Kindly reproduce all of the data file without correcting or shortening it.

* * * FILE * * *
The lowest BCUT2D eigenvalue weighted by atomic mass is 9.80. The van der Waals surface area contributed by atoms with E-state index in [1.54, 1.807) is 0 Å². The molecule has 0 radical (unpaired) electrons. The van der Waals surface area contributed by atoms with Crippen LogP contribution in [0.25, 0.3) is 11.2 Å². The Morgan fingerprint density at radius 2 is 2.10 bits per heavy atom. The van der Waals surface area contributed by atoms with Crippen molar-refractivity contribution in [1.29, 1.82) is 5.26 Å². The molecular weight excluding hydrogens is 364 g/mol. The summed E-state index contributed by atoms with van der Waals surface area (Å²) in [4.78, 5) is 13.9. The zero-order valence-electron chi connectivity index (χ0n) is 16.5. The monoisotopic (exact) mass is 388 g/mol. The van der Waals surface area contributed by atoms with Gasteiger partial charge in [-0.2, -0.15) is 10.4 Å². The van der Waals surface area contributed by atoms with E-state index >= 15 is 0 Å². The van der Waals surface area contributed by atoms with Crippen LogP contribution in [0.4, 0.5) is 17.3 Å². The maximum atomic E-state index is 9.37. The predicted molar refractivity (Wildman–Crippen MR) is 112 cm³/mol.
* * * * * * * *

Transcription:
The lowest BCUT2D eigenvalue weighted by atomic mass is 9.80. The van der Waals surface area contributed by atoms with E-state index in [1.54, 1.807) is 0 Å². The molecule has 0 radical (unpaired) electrons. The van der Waals surface area contributed by atoms with Crippen LogP contribution in [0.25, 0.3) is 11.2 Å². The Morgan fingerprint density at radius 2 is 2.10 bits per heavy atom. The van der Waals surface area contributed by atoms with Crippen molar-refractivity contribution in [1.29, 1.82) is 5.26 Å². The molecular weight excluding hydrogens is 364 g/mol. The summed E-state index contributed by atoms with van der Waals surface area (Å²) in [4.78, 5) is 13.9. The zero-order valence-electron chi connectivity index (χ0n) is 16.5. The monoisotopic (exact) mass is 388 g/mol. The van der Waals surface area contributed by atoms with Gasteiger partial charge in [-0.2, -0.15) is 10.4 Å². The van der Waals surface area contributed by atoms with E-state index >= 15 is 0 Å². The van der Waals surface area contributed by atoms with Crippen LogP contribution in [0.4, 0.5) is 17.3 Å². The maximum atomic E-state index is 9.37. The predicted molar refractivity (Wildman–Crippen MR) is 112 cm³/mol.